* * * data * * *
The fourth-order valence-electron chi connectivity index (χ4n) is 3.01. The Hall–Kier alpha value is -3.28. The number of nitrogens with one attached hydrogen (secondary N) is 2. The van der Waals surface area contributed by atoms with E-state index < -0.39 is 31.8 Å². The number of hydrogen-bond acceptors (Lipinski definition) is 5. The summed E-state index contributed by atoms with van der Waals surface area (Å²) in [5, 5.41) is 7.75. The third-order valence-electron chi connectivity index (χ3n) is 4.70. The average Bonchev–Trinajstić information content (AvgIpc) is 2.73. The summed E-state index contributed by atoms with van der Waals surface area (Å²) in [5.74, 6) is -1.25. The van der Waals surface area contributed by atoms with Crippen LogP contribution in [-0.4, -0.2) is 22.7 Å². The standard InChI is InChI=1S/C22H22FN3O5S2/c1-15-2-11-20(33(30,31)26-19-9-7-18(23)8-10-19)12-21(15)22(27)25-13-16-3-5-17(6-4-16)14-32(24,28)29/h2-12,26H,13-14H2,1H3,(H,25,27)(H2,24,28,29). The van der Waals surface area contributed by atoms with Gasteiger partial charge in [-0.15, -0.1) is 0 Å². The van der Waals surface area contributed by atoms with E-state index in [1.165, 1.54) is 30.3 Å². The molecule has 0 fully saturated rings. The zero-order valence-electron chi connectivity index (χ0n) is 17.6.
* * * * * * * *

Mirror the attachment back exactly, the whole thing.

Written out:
The fourth-order valence-electron chi connectivity index (χ4n) is 3.01. The Hall–Kier alpha value is -3.28. The number of nitrogens with one attached hydrogen (secondary N) is 2. The van der Waals surface area contributed by atoms with E-state index < -0.39 is 31.8 Å². The number of hydrogen-bond acceptors (Lipinski definition) is 5. The summed E-state index contributed by atoms with van der Waals surface area (Å²) in [5, 5.41) is 7.75. The third-order valence-electron chi connectivity index (χ3n) is 4.70. The average Bonchev–Trinajstić information content (AvgIpc) is 2.73. The summed E-state index contributed by atoms with van der Waals surface area (Å²) in [5.74, 6) is -1.25. The van der Waals surface area contributed by atoms with Crippen LogP contribution in [-0.4, -0.2) is 22.7 Å². The standard InChI is InChI=1S/C22H22FN3O5S2/c1-15-2-11-20(33(30,31)26-19-9-7-18(23)8-10-19)12-21(15)22(27)25-13-16-3-5-17(6-4-16)14-32(24,28)29/h2-12,26H,13-14H2,1H3,(H,25,27)(H2,24,28,29). The van der Waals surface area contributed by atoms with Gasteiger partial charge in [-0.15, -0.1) is 0 Å². The van der Waals surface area contributed by atoms with E-state index in [1.165, 1.54) is 30.3 Å². The molecule has 0 fully saturated rings. The zero-order valence-electron chi connectivity index (χ0n) is 17.6.